Budget priorities, workforce coordination and our Booris, our way
21 February 2022 at 4:19 pm
All the latest news from the Councils of Social Service of Australia.
ACOSS has called on the federal government to prioritise investment into critical services and boosting the incomes and wages of those in the bottom 40 per cent over more tax cuts in the upcoming budget. ACOSS has submitted a Budget Priorities Statement to Federal Treasury ahead of the federal budget which asks the government to take effective action to tackle the pandemic, sustaining employment growth, lifting the incomes and wages of those with the least, boosting essential services with an ageing population, and addressing the catastrophic threat of climate change.
ACOSS CEO Dr Cassandra Goldie says the upcoming federal budget presents an opportunity for the Coalition government to address long standing inequalities, achieve full employment and ensure no one is left behind as we continue to face the COVID-19 pandemic and climate change. Click here to read the media release and the ACOSS Budget Priorities Statement.
In the lead up to International Women’s Day, NCOSS is undertaking research into the barriers and opportunities for women in the NSW social services sector when it comes to building a career, furthering their skills and progressing into more senior or specialised roles. It has a very short (10 mins max) survey out in the field at the moment and is wanting as many employees, from different parts of the sector and at different levels, to participate. Survey closes on 21 February.
SACOSS has banded together with the Anti-Poverty Network SA, Shelter SA and Better Renting to cast a light on issues of rental affordability, the energy efficiency of rental homes, and renters’ rights, in a recent SA forum. They are strongly calling for minimum energy efficiency standards and mandatory disclosure of energy efficiency ratings for rental properties. Find more information here.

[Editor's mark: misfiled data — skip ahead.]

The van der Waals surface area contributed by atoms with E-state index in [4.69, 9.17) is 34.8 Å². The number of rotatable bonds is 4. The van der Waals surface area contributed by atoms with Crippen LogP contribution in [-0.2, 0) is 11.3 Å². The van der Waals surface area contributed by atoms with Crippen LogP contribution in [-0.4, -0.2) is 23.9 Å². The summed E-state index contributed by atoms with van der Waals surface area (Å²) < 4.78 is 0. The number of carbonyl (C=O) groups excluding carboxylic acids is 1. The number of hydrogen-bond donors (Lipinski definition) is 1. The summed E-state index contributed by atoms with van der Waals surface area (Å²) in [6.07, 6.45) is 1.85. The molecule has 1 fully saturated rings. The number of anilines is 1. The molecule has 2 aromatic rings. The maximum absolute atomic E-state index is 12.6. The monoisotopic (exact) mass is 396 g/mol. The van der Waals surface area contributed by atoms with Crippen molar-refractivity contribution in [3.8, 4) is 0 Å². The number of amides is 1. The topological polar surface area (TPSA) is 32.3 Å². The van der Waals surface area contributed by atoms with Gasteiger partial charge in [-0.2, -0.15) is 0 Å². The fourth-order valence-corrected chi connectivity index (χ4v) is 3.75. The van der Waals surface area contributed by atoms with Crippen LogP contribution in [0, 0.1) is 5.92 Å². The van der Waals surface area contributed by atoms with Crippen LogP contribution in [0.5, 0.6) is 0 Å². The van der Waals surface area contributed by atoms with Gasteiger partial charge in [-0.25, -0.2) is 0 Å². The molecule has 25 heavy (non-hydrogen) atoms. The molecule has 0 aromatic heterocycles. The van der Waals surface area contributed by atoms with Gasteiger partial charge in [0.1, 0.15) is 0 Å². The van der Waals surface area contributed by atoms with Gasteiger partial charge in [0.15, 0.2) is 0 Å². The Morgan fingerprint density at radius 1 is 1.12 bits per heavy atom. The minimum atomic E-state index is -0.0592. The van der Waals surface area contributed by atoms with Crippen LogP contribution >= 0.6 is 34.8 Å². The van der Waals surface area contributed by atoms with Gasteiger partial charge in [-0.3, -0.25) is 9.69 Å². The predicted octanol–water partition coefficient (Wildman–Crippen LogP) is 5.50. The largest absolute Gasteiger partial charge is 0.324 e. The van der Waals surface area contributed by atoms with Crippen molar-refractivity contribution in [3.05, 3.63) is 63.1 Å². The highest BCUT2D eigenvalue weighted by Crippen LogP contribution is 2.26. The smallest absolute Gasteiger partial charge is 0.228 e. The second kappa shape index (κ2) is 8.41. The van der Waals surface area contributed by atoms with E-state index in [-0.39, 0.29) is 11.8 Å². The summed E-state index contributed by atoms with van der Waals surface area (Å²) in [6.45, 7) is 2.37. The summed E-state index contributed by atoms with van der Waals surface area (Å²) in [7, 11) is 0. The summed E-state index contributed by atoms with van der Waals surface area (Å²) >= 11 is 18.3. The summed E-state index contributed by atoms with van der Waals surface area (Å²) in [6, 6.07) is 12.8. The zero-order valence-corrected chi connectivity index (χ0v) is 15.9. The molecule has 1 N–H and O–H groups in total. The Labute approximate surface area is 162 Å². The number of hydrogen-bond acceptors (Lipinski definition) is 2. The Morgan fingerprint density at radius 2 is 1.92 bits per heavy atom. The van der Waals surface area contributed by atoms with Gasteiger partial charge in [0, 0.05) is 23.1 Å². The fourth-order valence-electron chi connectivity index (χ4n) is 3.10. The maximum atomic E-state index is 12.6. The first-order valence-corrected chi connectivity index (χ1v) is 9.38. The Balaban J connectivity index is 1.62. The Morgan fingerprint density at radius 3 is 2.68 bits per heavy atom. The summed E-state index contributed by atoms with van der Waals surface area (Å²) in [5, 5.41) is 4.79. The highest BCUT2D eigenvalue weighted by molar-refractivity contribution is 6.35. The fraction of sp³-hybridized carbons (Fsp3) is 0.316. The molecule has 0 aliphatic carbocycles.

Expressions of Interest (EOIs) are now open to participate in and help govern an exciting new whole of community services industry Workforce Coordination project. The Workforce Coordination project is the first project to be funded under the Tasmanian Community Services Industry Plan (2021-31). TasCOSS is seeking EOIs from people interested in joining the Workforce Coalition either as a volunteer or part of their current role. There are both chair and general memberships available. Make an EOI to join the Workforce Coalition today!
WACOSS is currently exploring the establishment of a pooled secondment workforce that can be drawn on by organisations who are at risk of being unable to deliver a critical service due to furloughing of staff as a result of large case numbers of COVID-19. WACOSS has drafted a series of principles to help govern this process on which it’s seeking feedback from community services organisations.
QCOSS has outlined its budget priorities for the 2022 Queensland budget, with a focus on addressing the housing crisis and investing in the community services sector. Budget asks for the sector include increased funding for community and neighbourhood centres, indexation that reflects the real cost of service delivery, a greater investment into providing energy efficiency measures to low-income households and a gender analysis of the state budget that seeks to address inequality.
The Productivity Commission’s Report on Government Services has highlighted that Aboriginal and Torres Strait Islander children continue to be over-represented in the child protection and youth justice systems across the country, including in the ACT. In response to the report, the ACTCOSS has urged the ACT government to urgently implement all 28 recommendations from the Our Booris, Our Way report. ACTCOSS also wants increased government investment in Aboriginal community organisations. Read more.
VCOSS and other groups have written to the Essential Services Commission (ESC) calling for Sumo Power’s (Sumo) licence to operate in Victoria to be investigated and monetary compensation for those wrongfully disconnected by the company. The call comes after the ESC announced on 7 February that Sumo had paid a penalty of $500,000 after the alleged wrongful disconnection of 143 Victorian customers in the run up to Christmas 2020. Click here to learn more.
Last week the Indigenous Affairs Committee heard from NTCOSS, and three other organisations as part of its inquiry into fostering better engagement with Aboriginal and Torres Strait Islander consumers. This was the inquiry’s final public hearing for this current Parliament. Click here to learn more.
This article was contributed by ACOSS Community Hub.